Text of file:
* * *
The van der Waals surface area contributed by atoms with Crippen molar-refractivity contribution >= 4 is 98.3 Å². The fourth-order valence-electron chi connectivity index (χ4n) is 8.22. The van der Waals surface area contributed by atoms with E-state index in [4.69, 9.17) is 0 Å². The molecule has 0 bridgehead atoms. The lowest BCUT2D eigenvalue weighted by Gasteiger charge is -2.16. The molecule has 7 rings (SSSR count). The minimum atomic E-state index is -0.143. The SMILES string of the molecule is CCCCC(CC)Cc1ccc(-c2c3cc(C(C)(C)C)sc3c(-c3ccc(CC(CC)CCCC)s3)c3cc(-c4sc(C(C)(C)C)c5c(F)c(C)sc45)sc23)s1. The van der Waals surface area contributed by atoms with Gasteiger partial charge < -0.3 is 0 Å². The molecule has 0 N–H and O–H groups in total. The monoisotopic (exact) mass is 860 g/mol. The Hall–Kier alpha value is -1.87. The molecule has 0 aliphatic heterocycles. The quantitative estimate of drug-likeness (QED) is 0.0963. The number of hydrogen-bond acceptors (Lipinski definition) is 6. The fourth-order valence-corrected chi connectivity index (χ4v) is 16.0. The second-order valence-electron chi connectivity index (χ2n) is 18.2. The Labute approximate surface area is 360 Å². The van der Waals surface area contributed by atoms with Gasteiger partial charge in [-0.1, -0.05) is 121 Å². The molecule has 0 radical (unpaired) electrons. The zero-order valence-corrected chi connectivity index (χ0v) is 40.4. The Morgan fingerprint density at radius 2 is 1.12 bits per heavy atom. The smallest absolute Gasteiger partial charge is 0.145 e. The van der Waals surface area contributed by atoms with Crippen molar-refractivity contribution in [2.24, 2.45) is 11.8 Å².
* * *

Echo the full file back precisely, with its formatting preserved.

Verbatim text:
The van der Waals surface area contributed by atoms with Crippen molar-refractivity contribution >= 4 is 98.3 Å². The fourth-order valence-electron chi connectivity index (χ4n) is 8.22. The van der Waals surface area contributed by atoms with E-state index in [4.69, 9.17) is 0 Å². The molecule has 0 bridgehead atoms. The lowest BCUT2D eigenvalue weighted by Gasteiger charge is -2.16. The molecule has 7 rings (SSSR count). The minimum atomic E-state index is -0.143. The SMILES string of the molecule is CCCCC(CC)Cc1ccc(-c2c3cc(C(C)(C)C)sc3c(-c3ccc(CC(CC)CCCC)s3)c3cc(-c4sc(C(C)(C)C)c5c(F)c(C)sc45)sc23)s1. The van der Waals surface area contributed by atoms with Gasteiger partial charge < -0.3 is 0 Å². The molecule has 0 N–H and O–H groups in total. The monoisotopic (exact) mass is 860 g/mol. The Hall–Kier alpha value is -1.87. The molecule has 0 aliphatic heterocycles. The quantitative estimate of drug-likeness (QED) is 0.0963. The number of hydrogen-bond acceptors (Lipinski definition) is 6. The fourth-order valence-corrected chi connectivity index (χ4v) is 16.0. The second-order valence-electron chi connectivity index (χ2n) is 18.2. The Labute approximate surface area is 360 Å². The van der Waals surface area contributed by atoms with Gasteiger partial charge in [-0.1, -0.05) is 121 Å². The molecule has 0 radical (unpaired) electrons. The zero-order valence-corrected chi connectivity index (χ0v) is 40.4. The Morgan fingerprint density at radius 2 is 1.12 bits per heavy atom. The smallest absolute Gasteiger partial charge is 0.145 e. The van der Waals surface area contributed by atoms with Crippen molar-refractivity contribution in [2.24, 2.45) is 11.8 Å².